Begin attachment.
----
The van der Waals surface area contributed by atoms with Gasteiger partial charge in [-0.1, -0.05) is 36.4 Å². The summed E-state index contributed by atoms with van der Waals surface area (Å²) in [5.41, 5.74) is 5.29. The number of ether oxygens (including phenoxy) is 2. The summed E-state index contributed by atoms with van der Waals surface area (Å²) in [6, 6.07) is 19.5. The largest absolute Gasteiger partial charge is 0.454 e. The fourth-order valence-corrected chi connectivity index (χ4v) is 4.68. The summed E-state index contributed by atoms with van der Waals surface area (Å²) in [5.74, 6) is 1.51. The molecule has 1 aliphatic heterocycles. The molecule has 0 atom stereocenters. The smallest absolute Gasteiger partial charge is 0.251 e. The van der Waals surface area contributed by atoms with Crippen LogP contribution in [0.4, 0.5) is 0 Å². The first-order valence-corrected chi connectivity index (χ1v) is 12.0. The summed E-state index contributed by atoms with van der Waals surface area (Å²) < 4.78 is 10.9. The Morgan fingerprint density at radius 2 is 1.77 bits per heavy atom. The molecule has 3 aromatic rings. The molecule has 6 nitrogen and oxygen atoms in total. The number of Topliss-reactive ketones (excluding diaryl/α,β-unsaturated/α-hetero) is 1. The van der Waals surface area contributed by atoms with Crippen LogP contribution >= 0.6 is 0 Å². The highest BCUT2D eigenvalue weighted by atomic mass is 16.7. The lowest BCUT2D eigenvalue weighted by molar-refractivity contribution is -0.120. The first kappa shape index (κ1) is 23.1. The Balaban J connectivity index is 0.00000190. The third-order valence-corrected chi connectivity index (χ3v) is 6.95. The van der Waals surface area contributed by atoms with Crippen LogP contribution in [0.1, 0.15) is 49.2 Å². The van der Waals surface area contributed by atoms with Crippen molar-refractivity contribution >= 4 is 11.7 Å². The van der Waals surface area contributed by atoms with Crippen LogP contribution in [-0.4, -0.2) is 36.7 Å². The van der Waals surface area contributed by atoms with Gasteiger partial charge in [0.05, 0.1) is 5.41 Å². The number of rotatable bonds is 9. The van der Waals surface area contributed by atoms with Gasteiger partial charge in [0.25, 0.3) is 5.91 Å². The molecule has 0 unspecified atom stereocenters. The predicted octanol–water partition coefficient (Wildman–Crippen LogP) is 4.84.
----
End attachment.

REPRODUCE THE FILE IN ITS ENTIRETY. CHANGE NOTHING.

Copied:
The van der Waals surface area contributed by atoms with Gasteiger partial charge in [-0.1, -0.05) is 36.4 Å². The summed E-state index contributed by atoms with van der Waals surface area (Å²) in [5.41, 5.74) is 5.29. The number of ether oxygens (including phenoxy) is 2. The summed E-state index contributed by atoms with van der Waals surface area (Å²) in [6, 6.07) is 19.5. The largest absolute Gasteiger partial charge is 0.454 e. The fourth-order valence-corrected chi connectivity index (χ4v) is 4.68. The summed E-state index contributed by atoms with van der Waals surface area (Å²) in [5.74, 6) is 1.51. The molecule has 1 aliphatic heterocycles. The molecule has 0 atom stereocenters. The smallest absolute Gasteiger partial charge is 0.251 e. The van der Waals surface area contributed by atoms with Crippen LogP contribution in [0.4, 0.5) is 0 Å². The first-order valence-corrected chi connectivity index (χ1v) is 12.0. The summed E-state index contributed by atoms with van der Waals surface area (Å²) < 4.78 is 10.9. The Morgan fingerprint density at radius 2 is 1.77 bits per heavy atom. The molecule has 3 aromatic rings. The molecule has 6 nitrogen and oxygen atoms in total. The number of Topliss-reactive ketones (excluding diaryl/α,β-unsaturated/α-hetero) is 1. The van der Waals surface area contributed by atoms with Crippen LogP contribution >= 0.6 is 0 Å². The highest BCUT2D eigenvalue weighted by atomic mass is 16.7. The lowest BCUT2D eigenvalue weighted by molar-refractivity contribution is -0.120. The first kappa shape index (κ1) is 23.1. The Balaban J connectivity index is 0.00000190. The third-order valence-corrected chi connectivity index (χ3v) is 6.95. The van der Waals surface area contributed by atoms with Crippen LogP contribution in [0.1, 0.15) is 49.2 Å². The van der Waals surface area contributed by atoms with Crippen molar-refractivity contribution >= 4 is 11.7 Å². The van der Waals surface area contributed by atoms with Crippen LogP contribution in [-0.4, -0.2) is 36.7 Å². The van der Waals surface area contributed by atoms with Gasteiger partial charge in [0.05, 0.1) is 5.41 Å². The number of rotatable bonds is 9. The van der Waals surface area contributed by atoms with Gasteiger partial charge in [0.25, 0.3) is 5.91 Å². The molecule has 0 unspecified atom stereocenters. The predicted octanol–water partition coefficient (Wildman–Crippen LogP) is 4.84.